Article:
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Press Release Images: Spirit
08-Jan-2004
High School Students Land on Mars
Full Press Release
 
Martian Surface at an Angle
Martian Surface at an Angle

This latest color "postcard from Mars," taken on Sol 5 by the panoramic camera on the Mars Exploration Rover Spirit, looks to the north. The apparent slope of the horizon is due to the several-degree tilt of the lander deck. On the left, the circular topographic feature dubbed Sleepy Hollow can be seen along with dark markings that may be surface disturbances caused by the airbag-encased lander as it bounced and rolled to rest. A dust-coated airbag is prominent in the foreground, and a dune-like object that has piqued the interest of the science team with its dark, possibly armored top coating, can be seen on the right.

Image credit: NASA/JPL/Cornell
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Students, Public Connect with Mars
Students, Public Connect with Mars

This DVD carries nearly 4 million names collected by NASA in the "Send Your Name to Mars" project as well as various student activities. At the center of the DVD is a Lego "astrobot" minifigure that allows children to follow the mission via the astrobot diaries of Biff Starling and Sandy Moondust. Magnets on the outer edge of the DVD will collect dust for student analysis, and children can also decode the hidden message in the black dashes around the edges of the DVD. The DVD was provided and supported by the Planetary Society, the LEGO Company, Visionary Products, Inc., Plasmon OMS and the Danish magnet team.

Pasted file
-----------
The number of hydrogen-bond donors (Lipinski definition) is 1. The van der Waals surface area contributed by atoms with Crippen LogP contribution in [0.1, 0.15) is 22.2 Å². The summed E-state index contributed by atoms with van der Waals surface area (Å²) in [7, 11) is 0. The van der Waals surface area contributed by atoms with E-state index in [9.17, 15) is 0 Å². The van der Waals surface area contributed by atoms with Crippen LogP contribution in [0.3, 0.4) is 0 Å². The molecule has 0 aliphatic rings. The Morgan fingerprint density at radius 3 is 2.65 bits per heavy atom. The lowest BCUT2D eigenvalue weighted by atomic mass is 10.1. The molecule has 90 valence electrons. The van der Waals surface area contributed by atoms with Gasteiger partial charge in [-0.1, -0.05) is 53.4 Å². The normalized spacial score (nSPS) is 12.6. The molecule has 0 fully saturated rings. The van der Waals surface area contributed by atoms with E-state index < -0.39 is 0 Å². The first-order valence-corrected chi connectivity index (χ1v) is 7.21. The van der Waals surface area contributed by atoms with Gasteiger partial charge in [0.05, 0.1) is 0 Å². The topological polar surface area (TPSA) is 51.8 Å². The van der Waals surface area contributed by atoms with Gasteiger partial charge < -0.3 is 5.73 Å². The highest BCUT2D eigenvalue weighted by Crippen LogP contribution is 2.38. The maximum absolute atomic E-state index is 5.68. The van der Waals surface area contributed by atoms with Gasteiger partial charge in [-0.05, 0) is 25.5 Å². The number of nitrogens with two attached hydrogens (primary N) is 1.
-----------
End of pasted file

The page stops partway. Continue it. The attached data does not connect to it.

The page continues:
Image credit: NASA/JPL/Cornell
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What time is it on Mars?
What time is it on Mars?

This image of the martian sundial onboard the Mars Exploration Rover Spirit was processed by the Student Astronauts to impose hour markings on the face of the dial. The position of the shadow of the sundial's post within the markings indicates the time of day and the season, which in this image is 12:17 p.m. local solar time, late summer. The Student Astronauts are a team of 16 students from 12 countries selected by the Planetary Society to participate in the Mars Exploration Rover program. This image was taken on Mars by the rover's panoramic camera.

Image credit: NASA/JPL/Cornell University
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Sundial Lands on Mars
Sundial Lands on Mars

Two views of a sundial called the MarsDial can be seen in this image taken on Mars by the Mars Exploration Rover Spirit's panoramic camera. These calibration instruments, positioned on the solar panels of both Spirit and the Mars Exploration Rover Opportunity, are tools for both scientists and educators. Scientists use the sundial to adjust the rovers' panoramic cameras, while students participating in NASA's Red Rover Goes to Mars program will monitor the dial to track time on Mars. Students worldwide will also have the opportunity to build their own Earth sundial and compare it to that on Mars.

The left image was captured near martian noon when the Sun was very high in the sky. The right image was acquired later in the afternoon when the Sun was lower in sky, casting longer shadows. The colored blocks in the corners of the sundial are used to fine-tune the panoramic camera's sense of color. Shadows cast on the sundial help scientists adjust the brightness of images.

The sundial is embellished with artwork from children, and displays the word Mars in 17 different languages.

Image credit: NASA/JPL/Cornell University

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